Each set of 25 CDs costs Rs 1,250. Mr Velu says, since October, the company has sold over 600 sets across the State and demand is still more. “We have set a target of selling 3,000 sets by the end of Suvarna Karnataka celebrations – November 2007).”

Besides, sales of CDs and cassettes of Kannada light music (Sugama Sangeetha) has also increased since the Suvarna Karnataka celebrations began.

Mr Mohan of Anand Audio company said, his company has sold over 5,000 copies each of Bhava sangama, Mysore Mallige and Hachchu Kannadada Deepa in the last two-three months.

“During 73rd Kannada Sahitya Sammelana in Shimoga we sold Kannada songs collections of worth Rs 85,000”, he added. Mr Velu stated that in Shimoga his company too did a business of Rs 90,000, which is more compared to business during previous Sammelans.

January 2, 2007 Posted by | EKAVI BIDAR, KANNADA Songs | 5 Comments

Mysore City to retain identity despite rapid urbanisation

Mysore City to retain identity despite rapid urbanisation
Mysore, UNI :


This royal city of South, widely sprinkled with heritage sites, has hit the fast track of urbanisation, altering the landscape that will in the coming years go beyond recognition unless steps are not in place to ensure that its rich heritage and culture is not buried.

Mysore is one among the 63 cities selected in the country by the Union Ministry of Urban Development for overall development under the Jawaharlal Nehru National Urban Renwal Mission (JNNURM).

The City of Palaces, which attract tourists from both domestic as well as abroad, covered 7,569 hectares in 1995 in terms of urbanisation, had grown by 22 per cent to encompass 9221 hectares in 2001 and the Comprehensive Development Plan (CDP) has projected the total area to be 15,669 hectares in another six years time.

Though the City is redefining itself with the surge of investors and large tracts of land allotted by the government to the corporate sector, especially the IT Companies, a road map has been drawn to chart its growth for the next 20 years without losing its original identity, unlike the developments that had submerged some of the prominent cities of the country. The City was expected to generate at least 40,000 new jobs during the next few years, which means its demographic profile is also set to alter, bringing in a dash of vibrancy and a touch of cosmopolitan culture, all of which were welcome sign.

Official sources said that CDP, approved by the Centre laid emphasis on principles, directions and reformation of the City, rather than specific projects that the City needs to develop.

It had been prepared after consulting citizens groups, elected representatives and government departments and agencies, the Infrastructure Development Corporation (Karnataka) Ltd, (IDCK) an organisation emphanelled for the purpose of the JNNURM by the Ministry of Urban Development also providing its contribution.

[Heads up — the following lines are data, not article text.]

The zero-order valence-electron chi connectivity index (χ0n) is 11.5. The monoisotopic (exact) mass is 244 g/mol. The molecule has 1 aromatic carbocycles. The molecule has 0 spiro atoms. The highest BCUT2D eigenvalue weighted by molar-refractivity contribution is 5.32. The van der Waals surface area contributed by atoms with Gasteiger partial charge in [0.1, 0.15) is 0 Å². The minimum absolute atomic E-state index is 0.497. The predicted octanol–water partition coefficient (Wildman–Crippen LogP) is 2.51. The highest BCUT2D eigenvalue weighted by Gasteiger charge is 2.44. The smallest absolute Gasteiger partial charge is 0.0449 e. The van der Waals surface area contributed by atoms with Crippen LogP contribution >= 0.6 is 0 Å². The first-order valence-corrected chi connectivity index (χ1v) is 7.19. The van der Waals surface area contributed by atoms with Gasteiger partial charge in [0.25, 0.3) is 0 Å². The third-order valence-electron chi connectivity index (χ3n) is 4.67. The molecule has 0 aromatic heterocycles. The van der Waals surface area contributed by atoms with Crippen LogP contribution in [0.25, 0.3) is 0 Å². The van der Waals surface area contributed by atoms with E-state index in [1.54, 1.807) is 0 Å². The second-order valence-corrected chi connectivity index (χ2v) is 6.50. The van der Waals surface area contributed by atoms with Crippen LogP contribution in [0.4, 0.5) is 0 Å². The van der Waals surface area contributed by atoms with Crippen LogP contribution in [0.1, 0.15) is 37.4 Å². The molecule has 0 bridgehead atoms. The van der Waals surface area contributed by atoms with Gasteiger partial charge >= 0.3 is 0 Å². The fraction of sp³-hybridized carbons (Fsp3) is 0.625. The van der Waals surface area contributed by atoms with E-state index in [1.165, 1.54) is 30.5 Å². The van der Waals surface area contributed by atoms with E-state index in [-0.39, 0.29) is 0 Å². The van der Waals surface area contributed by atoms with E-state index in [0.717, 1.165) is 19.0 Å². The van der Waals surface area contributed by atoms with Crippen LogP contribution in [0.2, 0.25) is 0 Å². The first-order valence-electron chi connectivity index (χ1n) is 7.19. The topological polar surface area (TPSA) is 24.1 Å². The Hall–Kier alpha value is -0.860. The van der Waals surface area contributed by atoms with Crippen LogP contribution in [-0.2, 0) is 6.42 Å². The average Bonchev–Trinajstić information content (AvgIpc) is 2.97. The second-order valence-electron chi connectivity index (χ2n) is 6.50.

The planners, while mapping the future growth of Mysore, have ensured that the City’s identity is not lost as was witnessed by the rapid urbanisation of other Cities in the country. It clearly spelt out ”what Mysore does not want to become”. It recognised the trade off between urbanisation and growth and the decline in quality of life and pointed out that too many cities have courted growth thrust on them by circumstances and have been unable to cope with the stress on infrastructure, society and culture.

The CDP, which was approved by the Centre, aimed to protect the City’s cultural identity and its heritage and drawn up a blueprint which might help retain the characteristic features of the City of Palaces. The CDP had acknowledged that’ despite the modern day approach to urban planing and civic architecture, the City continued to retain its special characteristics as a native princely City with imposing and majestic buildings like the Palace which has been built in the Indo saracenic style with traces of other architectural features from the east and the west. The conservation of Mysore’s heritage received priority under the JNNURM and many buildings reflect Indo saracenic, Hindu, Greco Roman, Gothic and the European classical styles of architecture.

The CDP aimed to take up a comprehensive plan of action to conserve the heritage property in the core area falling within two km radius of the Mysore Palace of the Wadiyars. A systematic study is being undertaken to improve the pathways, while beautification and landscaping of heritage property was also in the offing under the JNNURM, in all 44 buildings would be taken up for conservation during the period of 2007-2012.

Unplanned growth had impacted the quality of life leading to congestion in some of the Cities whose character had changed.

Flyovers or elevated roads that detract from the City’s heritage and urban sprawl resulting in unplanned industrialisation have placed great stress on the urban environment and burdened the transport system, roads water and power and Mysore clearly does not want any one of these, according to CDP.

The key elements in the CDP have been categorised under broad categories of urban space, economy, heritage, governance and includes various aspects pertaining to each one of them like clean air, noise free environment, demarcated area for pedestrians and vehicles, promotion of neighbourhood and community ownership, adequate open spaces, provision of balanced economic options, cultural vibrancy, heritage tourism, sustainable economic growth based on non polluting, hi-tech industry and services.

Adequate thrust has been given to tourism as evident in the emphasis on preservation of historical and architectural structures as cultural vibrancy is the main sources of tourist attraction to Mysore. The CDP speaks of governance through decentralisation and people’s participation in a bid to usher in efficiency, transparency and accountability, adopting e-governance or other equivalent systems for efficient and sustainable delivery of services has also been indicated.

January 2, 2007 Posted by | EKAVI HAVERI, MYSORE | 4 Comments